Saturday, October 20, 2012

50 years since India declares War on China - Himalayan Adventure by Suniti Kumar Ghosh

Democracy and Class Struggle publishes this study by Suniti Kumar Ghosh on the 50th Anniversary of the 1962 Indo - China War , it resonates with many contemporary problems and shows the progressive character of Chinese Foreign Policy under Mao Zedong.
A college teacher for a number of years, Suniti Kumar Ghosh has been associated with the Communist movement since the Telengana days of 1946-47. He was expelled from East Pakistan (now Bangladesh) in 1949. He was a member of the All India Co-ordination Committee of Communist Revolutionaries (AICCCR), formed after the Naxalbari uprising in 1967, and was a founder-member of the Communist Party of India (Marxist-Lemnist).

‘India declares war on China’

While leaving for Sri Lanka on 12 October 1962, the prime minister of India declared that he had given orders to the army to throw the Chinese out from the India-China border area on the north-east. Next day the New York Herald Tribune carried an editorial entitled “India declares war on China”.[1]

This declaration of war against China was the culmination of a policy that Nehru and his associates had been pursuing since as early as April 1947 when India was still a British colony. On 25 April, the external affairs department of the government of India, of which Nehru was in charge as a member of the viceroy’s ‘interim government’, informed the British secretary of state for India that “Government of India now wish to be represented in Tibet ... and should be grateful to know whether His Majesty’s Government desire to retain separate Mission there in future. If they do not, it would seem feasible to arrange transition from ‘British Mission’ to ‘Indian Mission’ without publicity and without drawing too much attention to change, to avoid if possible any constitutional issue being raised by China.”[2] At the time a civil war was going on in China. Nehru and his associates sought to resort to surreptitious methods to fulfil their expansionist aims.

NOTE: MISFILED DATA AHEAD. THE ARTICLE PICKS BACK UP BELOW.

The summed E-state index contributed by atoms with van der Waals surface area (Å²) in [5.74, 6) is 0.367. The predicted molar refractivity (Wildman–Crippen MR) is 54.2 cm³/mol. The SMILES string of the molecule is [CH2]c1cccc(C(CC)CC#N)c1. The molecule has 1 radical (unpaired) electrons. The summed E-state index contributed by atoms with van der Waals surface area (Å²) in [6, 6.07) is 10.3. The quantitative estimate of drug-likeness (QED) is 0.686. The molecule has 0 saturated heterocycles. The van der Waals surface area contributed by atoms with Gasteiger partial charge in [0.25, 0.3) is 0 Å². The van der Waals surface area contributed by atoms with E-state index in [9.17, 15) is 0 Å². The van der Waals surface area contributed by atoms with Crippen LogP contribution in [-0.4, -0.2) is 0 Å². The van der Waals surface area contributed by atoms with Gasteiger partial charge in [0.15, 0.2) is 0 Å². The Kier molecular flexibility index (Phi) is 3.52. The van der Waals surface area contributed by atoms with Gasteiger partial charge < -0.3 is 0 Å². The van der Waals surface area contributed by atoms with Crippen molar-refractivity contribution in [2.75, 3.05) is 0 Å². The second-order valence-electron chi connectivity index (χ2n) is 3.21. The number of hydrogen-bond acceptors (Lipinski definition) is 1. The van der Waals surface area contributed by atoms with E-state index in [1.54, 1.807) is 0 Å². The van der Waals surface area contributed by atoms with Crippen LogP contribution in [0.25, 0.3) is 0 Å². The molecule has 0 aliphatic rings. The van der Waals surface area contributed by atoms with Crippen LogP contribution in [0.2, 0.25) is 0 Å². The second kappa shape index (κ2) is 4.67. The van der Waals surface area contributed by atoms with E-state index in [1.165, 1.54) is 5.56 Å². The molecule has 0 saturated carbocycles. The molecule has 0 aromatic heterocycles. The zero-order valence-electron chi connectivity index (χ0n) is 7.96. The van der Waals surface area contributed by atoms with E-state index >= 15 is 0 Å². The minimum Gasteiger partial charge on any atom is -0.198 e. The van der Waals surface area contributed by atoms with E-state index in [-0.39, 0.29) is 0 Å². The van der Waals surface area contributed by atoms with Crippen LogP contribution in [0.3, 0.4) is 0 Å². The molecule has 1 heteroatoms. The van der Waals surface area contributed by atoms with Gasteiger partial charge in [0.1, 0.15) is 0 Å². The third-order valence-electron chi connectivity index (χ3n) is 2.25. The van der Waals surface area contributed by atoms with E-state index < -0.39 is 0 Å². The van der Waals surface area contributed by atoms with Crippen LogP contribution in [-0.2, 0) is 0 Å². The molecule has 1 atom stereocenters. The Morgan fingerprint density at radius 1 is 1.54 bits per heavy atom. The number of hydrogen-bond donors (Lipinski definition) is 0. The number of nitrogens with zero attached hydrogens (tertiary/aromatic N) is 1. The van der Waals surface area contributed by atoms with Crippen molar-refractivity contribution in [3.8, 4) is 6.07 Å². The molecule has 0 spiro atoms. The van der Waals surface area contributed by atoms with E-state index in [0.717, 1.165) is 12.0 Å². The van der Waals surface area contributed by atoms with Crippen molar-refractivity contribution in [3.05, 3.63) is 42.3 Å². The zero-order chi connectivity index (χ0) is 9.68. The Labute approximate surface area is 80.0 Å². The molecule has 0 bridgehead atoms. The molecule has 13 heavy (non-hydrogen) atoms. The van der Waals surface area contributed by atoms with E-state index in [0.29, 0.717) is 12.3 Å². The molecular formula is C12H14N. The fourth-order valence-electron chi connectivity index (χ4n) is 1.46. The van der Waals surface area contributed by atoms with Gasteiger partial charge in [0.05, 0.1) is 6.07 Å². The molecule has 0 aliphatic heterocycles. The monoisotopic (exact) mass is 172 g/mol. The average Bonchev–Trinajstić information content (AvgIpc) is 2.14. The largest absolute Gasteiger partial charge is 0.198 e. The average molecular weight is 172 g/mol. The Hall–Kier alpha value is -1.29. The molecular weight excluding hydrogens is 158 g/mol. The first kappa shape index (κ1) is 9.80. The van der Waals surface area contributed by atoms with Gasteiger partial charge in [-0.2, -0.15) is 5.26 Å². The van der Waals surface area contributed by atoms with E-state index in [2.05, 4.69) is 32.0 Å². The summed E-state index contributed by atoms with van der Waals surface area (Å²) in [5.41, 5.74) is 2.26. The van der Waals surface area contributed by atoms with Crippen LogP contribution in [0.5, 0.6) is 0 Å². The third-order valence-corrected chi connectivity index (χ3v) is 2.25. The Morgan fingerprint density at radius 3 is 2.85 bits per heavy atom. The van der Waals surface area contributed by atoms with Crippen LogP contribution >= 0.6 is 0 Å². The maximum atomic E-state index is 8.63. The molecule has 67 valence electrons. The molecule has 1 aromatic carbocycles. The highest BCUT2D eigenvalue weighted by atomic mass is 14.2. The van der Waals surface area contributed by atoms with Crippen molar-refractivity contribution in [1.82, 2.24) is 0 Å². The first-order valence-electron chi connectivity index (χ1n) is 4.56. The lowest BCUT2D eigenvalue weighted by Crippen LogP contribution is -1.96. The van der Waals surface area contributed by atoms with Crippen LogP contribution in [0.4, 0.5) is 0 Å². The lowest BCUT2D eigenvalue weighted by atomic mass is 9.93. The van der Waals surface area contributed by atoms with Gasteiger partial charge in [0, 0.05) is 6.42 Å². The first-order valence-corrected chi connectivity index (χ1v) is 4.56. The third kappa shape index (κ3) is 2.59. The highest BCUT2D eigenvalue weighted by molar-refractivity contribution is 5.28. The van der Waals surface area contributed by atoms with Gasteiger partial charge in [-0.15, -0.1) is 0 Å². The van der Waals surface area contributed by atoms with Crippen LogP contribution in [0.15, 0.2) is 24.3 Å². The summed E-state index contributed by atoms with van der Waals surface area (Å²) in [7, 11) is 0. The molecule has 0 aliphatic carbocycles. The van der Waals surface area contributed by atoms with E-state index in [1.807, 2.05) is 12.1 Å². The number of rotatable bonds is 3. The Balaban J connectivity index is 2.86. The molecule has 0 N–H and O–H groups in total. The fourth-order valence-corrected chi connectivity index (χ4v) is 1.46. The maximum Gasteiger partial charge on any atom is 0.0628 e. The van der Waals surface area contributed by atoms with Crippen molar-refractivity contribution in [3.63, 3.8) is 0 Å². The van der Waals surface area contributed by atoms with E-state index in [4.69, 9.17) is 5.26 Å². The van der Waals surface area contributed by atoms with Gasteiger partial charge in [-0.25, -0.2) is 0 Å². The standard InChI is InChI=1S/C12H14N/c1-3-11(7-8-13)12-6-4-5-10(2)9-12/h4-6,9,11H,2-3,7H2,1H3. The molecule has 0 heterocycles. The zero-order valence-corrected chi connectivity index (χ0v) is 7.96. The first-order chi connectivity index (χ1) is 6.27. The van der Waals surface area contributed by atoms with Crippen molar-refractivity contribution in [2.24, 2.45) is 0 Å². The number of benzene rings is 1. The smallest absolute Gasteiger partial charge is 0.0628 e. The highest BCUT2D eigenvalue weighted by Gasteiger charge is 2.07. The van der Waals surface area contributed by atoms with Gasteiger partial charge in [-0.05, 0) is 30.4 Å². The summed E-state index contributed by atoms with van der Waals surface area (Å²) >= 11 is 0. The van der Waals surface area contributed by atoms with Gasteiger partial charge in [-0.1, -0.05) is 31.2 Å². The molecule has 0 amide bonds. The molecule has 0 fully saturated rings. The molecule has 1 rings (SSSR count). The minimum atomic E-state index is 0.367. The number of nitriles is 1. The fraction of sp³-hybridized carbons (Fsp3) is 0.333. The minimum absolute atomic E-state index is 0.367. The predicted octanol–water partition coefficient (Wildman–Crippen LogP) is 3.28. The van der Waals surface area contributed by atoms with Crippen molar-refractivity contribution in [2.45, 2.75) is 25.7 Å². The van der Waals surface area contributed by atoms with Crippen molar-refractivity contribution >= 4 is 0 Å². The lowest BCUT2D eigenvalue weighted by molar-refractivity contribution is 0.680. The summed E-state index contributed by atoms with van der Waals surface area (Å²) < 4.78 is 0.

On 15 August 1947, the day Britain’s direct rule of India ended, the British mission in Lhasa (Tibet’s capital) formally became the Indian mission. The last British representative in Lhasa, H.E. Richardson, became the first Indian representative there. Richardson wrote: “The transition was almost imperceptible: the existing staff was retained in its entirety and the only obvious change was the change in the flag.”[3]

The Indian rulers’ expansionist policy

When World War II was drawing to an end, India’s ruling classes dreamed of becoming a zonal power in Asia — from the east coast of Africa to the Pacific — under the umbrella of the Anglo-American powers. The end of the war saw in Asia the defeat of Japan, the decline in the power and prestige of the old colonial powers like France and the Netherlands, and the prospect of a bitter civil war in China. This whetted the appetite of the Indian big bourgeoisie. To be brief, we would quote only from a few of Nehru’s speeches and statements. In January 1946, he declared that “India is likely to dominate politically and economically the Indian Ocean region.”[4] Addressing army officers in October 1946, he said:

“India is today [when India was still under British rule] among the four great powers of the world, other three being America, Russia and China. But in point of resources India has a greater potential than China.”[5]

In 1945 Nehru wrote:

“The Pacific is likely to take the place of the Atlantic in the future as a nerve centre of the world Though not directly a Pacific state, India will inevitably exercise an important influence there. India will also develop as the centre of economic and political activity in the Indian Ocean area, in south-east Asia and right up to the Middle East.... For the small national state is doomed. It may survive as a cultural, autonomous area but not as an independent political unit.”[6]

It became the theme of his many speeches and statements in 1945 and after that India was “bound to emerge as one of the greatest powers of the world.”[7]